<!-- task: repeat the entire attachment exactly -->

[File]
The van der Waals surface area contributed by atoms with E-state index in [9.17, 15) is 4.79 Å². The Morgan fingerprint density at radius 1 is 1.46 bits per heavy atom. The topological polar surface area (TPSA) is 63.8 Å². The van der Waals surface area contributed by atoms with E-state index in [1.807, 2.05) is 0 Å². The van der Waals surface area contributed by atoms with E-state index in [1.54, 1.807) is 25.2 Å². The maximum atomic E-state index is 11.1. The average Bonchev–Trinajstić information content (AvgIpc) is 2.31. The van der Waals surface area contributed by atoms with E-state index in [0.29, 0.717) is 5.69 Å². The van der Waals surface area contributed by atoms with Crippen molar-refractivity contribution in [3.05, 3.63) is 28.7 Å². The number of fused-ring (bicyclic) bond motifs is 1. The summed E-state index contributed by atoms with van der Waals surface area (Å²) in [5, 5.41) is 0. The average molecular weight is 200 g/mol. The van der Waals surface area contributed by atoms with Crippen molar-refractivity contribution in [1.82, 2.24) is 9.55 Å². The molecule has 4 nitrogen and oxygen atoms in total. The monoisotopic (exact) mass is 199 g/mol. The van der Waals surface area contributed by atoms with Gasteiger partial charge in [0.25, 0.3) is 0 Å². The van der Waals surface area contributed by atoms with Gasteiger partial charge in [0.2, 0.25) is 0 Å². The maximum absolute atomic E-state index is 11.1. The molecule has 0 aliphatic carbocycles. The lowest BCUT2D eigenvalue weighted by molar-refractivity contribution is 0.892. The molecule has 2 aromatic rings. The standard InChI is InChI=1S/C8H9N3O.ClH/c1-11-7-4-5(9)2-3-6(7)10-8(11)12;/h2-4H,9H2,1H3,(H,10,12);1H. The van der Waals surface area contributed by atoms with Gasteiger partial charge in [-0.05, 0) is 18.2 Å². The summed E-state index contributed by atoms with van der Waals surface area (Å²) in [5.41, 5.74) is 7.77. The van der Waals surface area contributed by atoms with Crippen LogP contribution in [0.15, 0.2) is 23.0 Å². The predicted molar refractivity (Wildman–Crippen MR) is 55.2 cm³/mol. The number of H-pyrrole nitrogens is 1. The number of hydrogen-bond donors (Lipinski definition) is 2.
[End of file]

The van der Waals surface area contributed by atoms with E-state index in [9.17, 15) is 4.79 Å². The Morgan fingerprint density at radius 1 is 1.46 bits per heavy atom. The topological polar surface area (TPSA) is 63.8 Å². The van der Waals surface area contributed by atoms with E-state index in [1.807, 2.05) is 0 Å². The van der Waals surface area contributed by atoms with E-state index in [1.54, 1.807) is 25.2 Å². The maximum atomic E-state index is 11.1. The average Bonchev–Trinajstić information content (AvgIpc) is 2.31. The van der Waals surface area contributed by atoms with E-state index in [0.29, 0.717) is 5.69 Å². The van der Waals surface area contributed by atoms with Crippen molar-refractivity contribution in [3.05, 3.63) is 28.7 Å². The number of fused-ring (bicyclic) bond motifs is 1. The summed E-state index contributed by atoms with van der Waals surface area (Å²) in [5, 5.41) is 0. The average molecular weight is 200 g/mol. The van der Waals surface area contributed by atoms with Crippen molar-refractivity contribution in [1.82, 2.24) is 9.55 Å². The molecule has 4 nitrogen and oxygen atoms in total. The monoisotopic (exact) mass is 199 g/mol. The van der Waals surface area contributed by atoms with Gasteiger partial charge in [0.25, 0.3) is 0 Å². The van der Waals surface area contributed by atoms with Gasteiger partial charge in [0.2, 0.25) is 0 Å². The maximum absolute atomic E-state index is 11.1. The molecule has 0 aliphatic carbocycles. The lowest BCUT2D eigenvalue weighted by molar-refractivity contribution is 0.892. The molecule has 2 aromatic rings. The standard InChI is InChI=1S/C8H9N3O.ClH/c1-11-7-4-5(9)2-3-6(7)10-8(11)12;/h2-4H,9H2,1H3,(H,10,12);1H. The van der Waals surface area contributed by atoms with Gasteiger partial charge in [-0.05, 0) is 18.2 Å². The summed E-state index contributed by atoms with van der Waals surface area (Å²) in [5.41, 5.74) is 7.77. The van der Waals surface area contributed by atoms with Crippen LogP contribution in [0.15, 0.2) is 23.0 Å². The predicted molar refractivity (Wildman–Crippen MR) is 55.2 cm³/mol. The number of H-pyrrole nitrogens is 1. The number of hydrogen-bond donors (Lipinski definition) is 2.